All the SOF assaulters/operators I’ve spoken with prefer swapping the whole upper with pre-zero’d optics as one unit.

    David

    David Crane
    Owner/Editor-in-Chief
    DefenseReview.com (DR)
    defrev@gmail.com
    http://www.defensereview.com

  5. Pingback: SayUncle » Update on the FN SCAR

  6. Old Marine says:

    The CM901 looks interesting – but it’s direct gas. I seriously doubt any group of American soldiers selecting a weapon will ever choose another direct impingement weapon.

    I know there are claims that the CM901 is as reliable and accurate as a piston rifle. I will believe it when I see it. I’ll buy it when they agree to clean the carbon out for me.

  7. Sid says:

    Having just rotated back, I just do not see the need for a multi-calber system. If a soldier needs to swap calibers, then they should have a complete weapon for that caliber waiting back at the FOB. If we suspect that the soldier will be out on a mission and have a requirement to switch calibers, where would the conversion kit/barrel and ammo be kept?

    It easily becomes the joke of a committee designed weapon with every bell and whistle. The Air Force adds a requirement for 22lr conversion and the the Navy adds a flotation device so the Coast Guard adds a requirement that a universal translator can be attached to the accessory rail.

    There is no justification for a multicaliber system. The logistics of supporting a multicaliber weapon are no less simple than supporting multiple weapons.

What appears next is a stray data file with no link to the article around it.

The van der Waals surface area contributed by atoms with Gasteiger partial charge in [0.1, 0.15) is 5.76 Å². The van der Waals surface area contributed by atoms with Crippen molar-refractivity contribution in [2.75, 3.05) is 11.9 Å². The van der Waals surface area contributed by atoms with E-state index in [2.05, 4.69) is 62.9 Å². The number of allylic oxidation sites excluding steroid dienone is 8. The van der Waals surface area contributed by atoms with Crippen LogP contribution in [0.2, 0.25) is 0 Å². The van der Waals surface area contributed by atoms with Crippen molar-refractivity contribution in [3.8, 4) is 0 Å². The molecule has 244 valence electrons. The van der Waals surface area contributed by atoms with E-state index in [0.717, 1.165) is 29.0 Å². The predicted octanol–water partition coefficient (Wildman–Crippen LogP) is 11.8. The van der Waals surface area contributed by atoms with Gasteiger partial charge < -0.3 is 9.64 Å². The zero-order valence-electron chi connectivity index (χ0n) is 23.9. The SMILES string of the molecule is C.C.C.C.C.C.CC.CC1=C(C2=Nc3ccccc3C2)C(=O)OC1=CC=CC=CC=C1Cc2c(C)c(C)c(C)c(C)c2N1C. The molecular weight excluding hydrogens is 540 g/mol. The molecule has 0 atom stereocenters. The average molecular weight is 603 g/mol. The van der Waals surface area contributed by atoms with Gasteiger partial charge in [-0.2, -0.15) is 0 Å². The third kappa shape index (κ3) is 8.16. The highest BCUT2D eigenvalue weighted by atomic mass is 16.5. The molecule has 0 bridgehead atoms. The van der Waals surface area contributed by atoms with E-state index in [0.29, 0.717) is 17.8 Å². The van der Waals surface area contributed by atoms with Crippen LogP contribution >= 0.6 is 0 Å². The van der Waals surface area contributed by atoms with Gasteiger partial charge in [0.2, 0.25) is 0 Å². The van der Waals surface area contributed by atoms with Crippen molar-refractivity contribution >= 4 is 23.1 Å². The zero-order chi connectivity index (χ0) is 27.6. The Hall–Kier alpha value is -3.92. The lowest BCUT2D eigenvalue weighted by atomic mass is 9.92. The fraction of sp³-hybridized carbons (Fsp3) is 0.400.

The right tool for the right job. A tool that can do every thing does no one thing well.

    • IZHUMINTER says:

      Remember that this is a SOCOM requirement, not one for the DoD as a whole. SOCOM personnel 1) do not always have a FOB to go back to, and 2) have to work with foreign militaries more than the rest of the DoD. If the military you’re supporting uses a mix of calibers, it’s nice to have weapons in that same mix; after all, sometimes SOCOM troops have to depend upon the folks they are supporting for resupply. Carrying the spare barrel and ammo isn’t that big a deal if you have a vehicle, but even if you don’t it’s still more managable than the shotgun and rounds that a breacher carries, or the M4 and rounds many snipers carry.

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  9. Old NFO says:

    I’d have to agree with Sid… there are SO many problems with supporting all the pieces and parts of a ‘switchable’ caliber… Ammo being the biggest!

  10. mark says:

    customer client relationships usually are approached from a “the customer is always right” standpoint.

    i am used to directors saying they don’t like it.. we go through 20 iterations and on the 21st, when we are back to where we started, they say “thats it.. perfect”.

    the director gets what the director wants even when they are leading you in circles.

    choose: efficiency or cyclic iteration. they are rarely the same thing. sometimes R&D is about finding the requirement to begin with

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  13. David Crane says:

    The LMT .308 MWS 7.62mm NATO AR, a direct-gas-impingement weapon, handily beat the HK417, a gas piston/op-rod 7.62mm AR, in the British Army competition to become the L129A1.

    David

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  16. Mike R. says:

    Ditch the 5.56 and go with a 6mm (.243) / 7.62 combination.

    Hey, I can dream, can’t I?

  17. D.W. says:

    U.S.,

    Hello. Please decide what you want, then let the gun manu. know what to build.

    ….The End

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  19. Jumbo says:

    now……..how do I get ahold of the 5.56 conversion kit for my SCAR Heavy?? (since it’s been completed in ’10)

  20. brent harney says:

    Just another case of the bookkeepers telling the soldiers what they want.

    The elephant is a mouse built to government specifications.

  21. Pingback: Any Possibility of a 5.56 Conversion Kit For Civilian Consumption?